Dilara Begum, a garment worker who survived the accident, said workers had been ordered to leave after a crack appeared in the wall of the building on Tuesday, but on Wednesday morning supervisors had asked them to return to work, saying the building had been inspected and declared safe.
"The whole world seemed to shake and then all was dark," said Begum, who worked at the Phantom factory, on the fourth floor of the building. She said she had been pulled out of the rubble by local people.
The commercial building, called Rana Plaza, developed cracks at about 9am on Tuesday. It housed four garment factories, where an estimated 5,000 workers were employed, plus a bank and some shops. The bank sent its staff home on Tuesday, locals said.
The incident is the latest in a series of industrial accidents in Bangladesh. In November, a fire at the Tazreen Fashions Limited factory killed 111 workers. An inquiry blamed the factory management for criminal negligence.
In 2005, the Spectrum sweater factory in Dhaka collapsed, killing 64 people and injuring 80.
Laia Blanch, international programmes officer with the charity War on Want, which campaigns for better working conditions for overseas workers in the garment and other industries, said: "It is dreadful that … governments continue to allow garment workers to die or suffer terrible, disabling injuries in unsafe factories making clothes for western nations' shoppers. How many more lives must be lost or crushed before ministers and companies act to stop these scandalous human tragedies?"
Sam Maher, of Labour Behind the Label, said: "It's unbelievable that brands still refuse to sign a binding agreement with unions and labour groups to stop these unsafe working conditions from existing. Tragedy after tragedy shows that corporate-controlled monitoring has failed to protect workers' lives."
She added: "Right now the families of the victims are grieving and the community is in shock. But shortly they, and the hundreds injured in the collapse, will be without income and without support. Compensation must be provided by the brands who were sourcing from these factories, and responsibility taken for their lack of action to prevent this happening."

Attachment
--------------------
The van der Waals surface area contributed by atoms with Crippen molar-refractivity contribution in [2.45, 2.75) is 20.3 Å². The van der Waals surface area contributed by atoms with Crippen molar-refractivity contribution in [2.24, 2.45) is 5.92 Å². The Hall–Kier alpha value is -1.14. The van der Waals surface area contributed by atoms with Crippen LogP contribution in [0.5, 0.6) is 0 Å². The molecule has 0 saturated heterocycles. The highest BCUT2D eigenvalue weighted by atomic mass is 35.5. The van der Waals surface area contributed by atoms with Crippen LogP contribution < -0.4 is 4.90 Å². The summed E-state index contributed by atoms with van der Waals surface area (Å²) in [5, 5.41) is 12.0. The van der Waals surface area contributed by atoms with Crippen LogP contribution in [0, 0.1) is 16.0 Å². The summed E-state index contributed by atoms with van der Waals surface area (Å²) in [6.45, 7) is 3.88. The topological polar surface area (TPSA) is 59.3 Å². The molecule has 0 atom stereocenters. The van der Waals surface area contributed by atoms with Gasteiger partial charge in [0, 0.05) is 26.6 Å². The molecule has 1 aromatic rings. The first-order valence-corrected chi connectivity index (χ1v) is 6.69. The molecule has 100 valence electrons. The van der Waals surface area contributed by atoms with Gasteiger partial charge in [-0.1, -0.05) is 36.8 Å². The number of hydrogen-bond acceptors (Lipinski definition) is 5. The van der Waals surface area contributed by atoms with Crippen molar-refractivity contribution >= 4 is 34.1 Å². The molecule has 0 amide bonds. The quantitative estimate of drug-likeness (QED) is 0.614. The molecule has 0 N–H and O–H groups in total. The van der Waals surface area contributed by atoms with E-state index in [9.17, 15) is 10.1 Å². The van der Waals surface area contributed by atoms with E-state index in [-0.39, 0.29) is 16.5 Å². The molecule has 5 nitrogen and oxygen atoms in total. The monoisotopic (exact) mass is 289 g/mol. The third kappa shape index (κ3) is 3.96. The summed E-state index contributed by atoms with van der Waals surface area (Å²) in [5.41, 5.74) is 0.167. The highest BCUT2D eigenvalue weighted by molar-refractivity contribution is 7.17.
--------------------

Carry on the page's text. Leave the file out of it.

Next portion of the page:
**********Dhaka: many dead as garment factory building that supplied west collapses
Hundreds of workers feared to have died at plant in Bangladesh where staff were 'told to return to work' despite crack in wall
Syed Zain Al-Mahmood in Dhaka, Jason Burke and Rebecca Smithers
The Guardian, Thursday 25 April 2013
Hundreds of garment workers employed in factories that supplied high-street shops in the west, including Primark, the discount clothing store, are feared dead after an eight-storey building collapsed on the outskirts of Dhaka, the capital of Bangladesh, on Wednesday.
Officials said the death toll had topped 160 by Thursday morning and 2,000 people had been rescued from the ruins.
One rescue worker said about 2,000 people were working on the upper floors of the factory, the Rana Plaza in the suburb of Savar, when the collapse occurred at about 9am on Wednesday, just after work had started for the day. He added that about 1,000 had been pulled from the rubble. Other estimates for the number of workers in the building as a whole were as high as 5,000.
Primark issued a statement on Wednesday saying the company was "shocked and saddened" and confirmed that one of its suppliers "occupied the second floor" of the building.
Bangladesh's booming garment industry is one of the country's biggest employers and foreign exchange earners but has been plagued by fires, building collapses and other accidents for many years despite a drive to improve safety standards. In November 2012 112 workers died in a blaze at a factory in a nearby suburb, putting a spotlight on global retailers that source clothes from Bangladesh.
Bangladesh building collapse Rescuers gather after the eight-storey building, housing several firms making clothes, collapsed in Dhaka, Bangladesh. Photograph: AM Ahad/AP
Dilara Begum, a garment worker who survived the accident, said workers had been ordered to leave after a crack appeared in the wall of the building on Tuesday but on Wednesday morning supervisors had told them to return to work, saying the building had been inspected and declared safe.
"We didn't want to go in but the supervisors threatened to dock pay if we didn't return to work," she told the Guardian.
Mohammad Asaduzzaman, in charge of the area's police station, said factory owners appeared to have ignored a warning not to allow their workers into the building after a crack was detected in the block on Tuesday. A bank based in the block sent its staff home on Tuesday, locals said, fearful of a collapse.
There was no warning before the rear of the building fell in, followed by most of the upper floors, survivors said.